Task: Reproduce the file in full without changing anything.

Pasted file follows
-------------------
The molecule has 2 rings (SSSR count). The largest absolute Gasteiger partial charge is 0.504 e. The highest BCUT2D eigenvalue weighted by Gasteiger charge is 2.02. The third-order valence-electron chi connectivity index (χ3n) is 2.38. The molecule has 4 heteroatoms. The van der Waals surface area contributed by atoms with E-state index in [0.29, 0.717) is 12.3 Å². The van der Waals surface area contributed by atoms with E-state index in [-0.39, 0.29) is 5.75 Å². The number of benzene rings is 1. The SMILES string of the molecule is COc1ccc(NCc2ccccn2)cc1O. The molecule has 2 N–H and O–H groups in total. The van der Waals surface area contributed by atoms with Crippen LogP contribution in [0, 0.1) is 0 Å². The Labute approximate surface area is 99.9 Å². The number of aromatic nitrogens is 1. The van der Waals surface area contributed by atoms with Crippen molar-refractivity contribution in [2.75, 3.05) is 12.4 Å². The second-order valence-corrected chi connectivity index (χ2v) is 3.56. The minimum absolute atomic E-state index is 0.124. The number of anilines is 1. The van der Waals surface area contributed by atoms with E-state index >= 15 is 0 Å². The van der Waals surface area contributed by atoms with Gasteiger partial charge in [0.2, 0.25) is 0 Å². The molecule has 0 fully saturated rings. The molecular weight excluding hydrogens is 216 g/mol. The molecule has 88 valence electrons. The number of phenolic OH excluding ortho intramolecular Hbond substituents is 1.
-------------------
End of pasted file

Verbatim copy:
The molecule has 2 rings (SSSR count). The largest absolute Gasteiger partial charge is 0.504 e. The highest BCUT2D eigenvalue weighted by Gasteiger charge is 2.02. The third-order valence-electron chi connectivity index (χ3n) is 2.38. The molecule has 4 heteroatoms. The van der Waals surface area contributed by atoms with E-state index in [0.29, 0.717) is 12.3 Å². The van der Waals surface area contributed by atoms with E-state index in [-0.39, 0.29) is 5.75 Å². The number of benzene rings is 1. The SMILES string of the molecule is COc1ccc(NCc2ccccn2)cc1O. The molecule has 2 N–H and O–H groups in total. The van der Waals surface area contributed by atoms with Crippen LogP contribution in [0, 0.1) is 0 Å². The Labute approximate surface area is 99.9 Å². The number of aromatic nitrogens is 1. The van der Waals surface area contributed by atoms with Crippen molar-refractivity contribution in [2.75, 3.05) is 12.4 Å². The second-order valence-corrected chi connectivity index (χ2v) is 3.56. The minimum absolute atomic E-state index is 0.124. The number of anilines is 1. The van der Waals surface area contributed by atoms with E-state index >= 15 is 0 Å². The van der Waals surface area contributed by atoms with Gasteiger partial charge in [0.2, 0.25) is 0 Å². The molecule has 0 fully saturated rings. The molecular weight excluding hydrogens is 216 g/mol. The molecule has 88 valence electrons. The number of phenolic OH excluding ortho intramolecular Hbond substituents is 1.